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R. Zeimer; A Computer Algorithm to Assist Readers in Delineating the Disc and the Cup on Conventional Photographs. Invest. Ophthalmol. Vis. Sci. 2009;50(13):323.
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© ARVO (1962-2015); The Authors (2016-present)
Measures derived from optic disc photographs have been used in multi-center clinical trials and reading centers. The variability of the measures have limited the sensitivity of detecting glaucomatous structural changes. There is thus a need for methods yielding less variable results.
We have developed a prototype software algorithm to assist a reader in deriving quantitative measures of optic nervehead (ONH) morphology. Digital monochromatic images (in green) obtained from film, digital color photographs or ‘red-free’ photographs can be used. The reader generates a cropped image of the ONH by pointing at its center with a cursor. The reader points at the margin of the disc and the algorithm fits a polynomial curve which can be refined by adding more marks. The disc tracing is used for subsequent images of that eye and for the delineation of the cup. The latter is derived by an algorithm based on the assumption that the image density at each location on the rim is a function of the amount of neural tissue present between the lamina cribrosa and the ONH surface. For each radial segment of the disc, a density profile is generated and its derivative is used to locate the point of inflection, defined as the cup margin. The reader is presented with the computed marks and required to delete artifacts due to the presence of blood vessels. A polynomial cup contour is fitted to the remaining marks and can be altered by additional ones. The intra-session variability was estimated with 34 pairs of ONH stereo color photographs obtained during the Glaucoma Imaging Longitudinal Study (GILS). The inter-session variability was derived by presenting the reader with a random series of photographs obtained in 24 eyes at two sessions a year apart.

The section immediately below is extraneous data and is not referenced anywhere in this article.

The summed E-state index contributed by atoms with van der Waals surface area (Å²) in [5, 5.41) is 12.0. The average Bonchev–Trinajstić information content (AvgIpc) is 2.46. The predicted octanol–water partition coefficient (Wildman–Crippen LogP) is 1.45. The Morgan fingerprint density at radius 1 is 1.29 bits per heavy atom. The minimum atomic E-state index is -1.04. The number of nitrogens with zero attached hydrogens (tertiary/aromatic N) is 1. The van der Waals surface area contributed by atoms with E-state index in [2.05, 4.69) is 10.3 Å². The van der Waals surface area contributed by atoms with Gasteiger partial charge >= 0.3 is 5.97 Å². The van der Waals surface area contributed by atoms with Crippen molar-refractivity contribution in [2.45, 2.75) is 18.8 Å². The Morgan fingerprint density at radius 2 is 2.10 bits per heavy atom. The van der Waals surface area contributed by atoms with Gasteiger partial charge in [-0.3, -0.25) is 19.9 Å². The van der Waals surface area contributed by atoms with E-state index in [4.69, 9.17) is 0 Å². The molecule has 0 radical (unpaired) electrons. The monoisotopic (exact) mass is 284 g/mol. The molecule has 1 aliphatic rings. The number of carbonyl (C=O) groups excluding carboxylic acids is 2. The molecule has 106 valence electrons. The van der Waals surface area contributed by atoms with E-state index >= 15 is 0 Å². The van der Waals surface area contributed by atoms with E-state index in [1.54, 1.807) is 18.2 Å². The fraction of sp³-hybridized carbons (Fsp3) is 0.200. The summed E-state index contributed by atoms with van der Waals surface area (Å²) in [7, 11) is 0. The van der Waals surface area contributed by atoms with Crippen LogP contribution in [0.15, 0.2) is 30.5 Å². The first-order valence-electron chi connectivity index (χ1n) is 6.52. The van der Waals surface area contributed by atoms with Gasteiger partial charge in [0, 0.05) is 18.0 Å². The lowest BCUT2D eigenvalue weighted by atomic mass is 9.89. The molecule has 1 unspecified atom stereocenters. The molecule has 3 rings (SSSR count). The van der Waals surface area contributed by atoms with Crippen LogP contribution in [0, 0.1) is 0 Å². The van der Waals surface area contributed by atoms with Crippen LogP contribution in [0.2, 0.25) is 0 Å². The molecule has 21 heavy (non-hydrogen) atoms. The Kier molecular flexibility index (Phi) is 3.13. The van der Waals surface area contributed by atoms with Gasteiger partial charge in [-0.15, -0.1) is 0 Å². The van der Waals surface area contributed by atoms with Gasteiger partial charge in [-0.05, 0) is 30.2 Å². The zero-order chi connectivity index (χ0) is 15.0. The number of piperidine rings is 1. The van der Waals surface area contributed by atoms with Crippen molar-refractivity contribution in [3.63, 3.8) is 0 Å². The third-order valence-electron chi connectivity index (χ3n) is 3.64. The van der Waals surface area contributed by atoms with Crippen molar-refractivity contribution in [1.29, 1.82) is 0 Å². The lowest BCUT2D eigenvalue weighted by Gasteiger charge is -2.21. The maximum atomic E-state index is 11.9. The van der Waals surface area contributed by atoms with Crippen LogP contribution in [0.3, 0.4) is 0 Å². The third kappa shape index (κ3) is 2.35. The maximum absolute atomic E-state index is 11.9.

The difference in vertical C/D ratio was -0.012 ± 0.051 and -0.006 ± 0.044 for the intra-sessions and inter-sessions, respectively. The absolute difference exceeded 0.2 and 0.1 in 0% and 4% of the cases, respectively. The values indicate that, theoretically, five instances of progression could be detected with 97.5% confidence in a C/D ratio range of 0.5 to 0.9.
This pilot study indicates that a low variability in C/D ratio measurements may be obtained by implementing a computer algorithm that presents a reader with computed data and allows deletion of artifacts
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